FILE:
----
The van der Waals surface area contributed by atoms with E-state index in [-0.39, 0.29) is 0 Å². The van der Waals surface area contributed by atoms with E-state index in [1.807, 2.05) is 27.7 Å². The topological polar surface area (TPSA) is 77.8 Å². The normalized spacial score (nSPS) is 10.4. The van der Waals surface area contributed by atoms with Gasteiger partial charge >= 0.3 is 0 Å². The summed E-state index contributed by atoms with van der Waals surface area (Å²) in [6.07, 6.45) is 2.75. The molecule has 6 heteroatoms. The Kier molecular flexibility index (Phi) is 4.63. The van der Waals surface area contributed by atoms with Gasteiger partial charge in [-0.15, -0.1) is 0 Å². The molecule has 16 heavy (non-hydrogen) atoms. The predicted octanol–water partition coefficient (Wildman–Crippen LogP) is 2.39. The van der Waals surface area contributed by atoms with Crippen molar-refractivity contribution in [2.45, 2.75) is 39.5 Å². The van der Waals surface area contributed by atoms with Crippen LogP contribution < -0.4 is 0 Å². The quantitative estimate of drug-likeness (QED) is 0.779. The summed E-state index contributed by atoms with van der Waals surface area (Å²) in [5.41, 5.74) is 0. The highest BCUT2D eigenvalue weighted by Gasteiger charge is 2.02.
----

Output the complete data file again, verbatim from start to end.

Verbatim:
The van der Waals surface area contributed by atoms with E-state index in [-0.39, 0.29) is 0 Å². The van der Waals surface area contributed by atoms with E-state index in [1.807, 2.05) is 27.7 Å². The topological polar surface area (TPSA) is 77.8 Å². The normalized spacial score (nSPS) is 10.4. The van der Waals surface area contributed by atoms with Gasteiger partial charge >= 0.3 is 0 Å². The summed E-state index contributed by atoms with van der Waals surface area (Å²) in [6.07, 6.45) is 2.75. The molecule has 6 heteroatoms. The Kier molecular flexibility index (Phi) is 4.63. The van der Waals surface area contributed by atoms with Gasteiger partial charge in [-0.15, -0.1) is 0 Å². The molecule has 16 heavy (non-hydrogen) atoms. The predicted octanol–water partition coefficient (Wildman–Crippen LogP) is 2.39. The van der Waals surface area contributed by atoms with Crippen molar-refractivity contribution in [2.45, 2.75) is 39.5 Å². The van der Waals surface area contributed by atoms with Crippen LogP contribution < -0.4 is 0 Å². The quantitative estimate of drug-likeness (QED) is 0.779. The summed E-state index contributed by atoms with van der Waals surface area (Å²) in [5.41, 5.74) is 0. The highest BCUT2D eigenvalue weighted by Gasteiger charge is 2.02.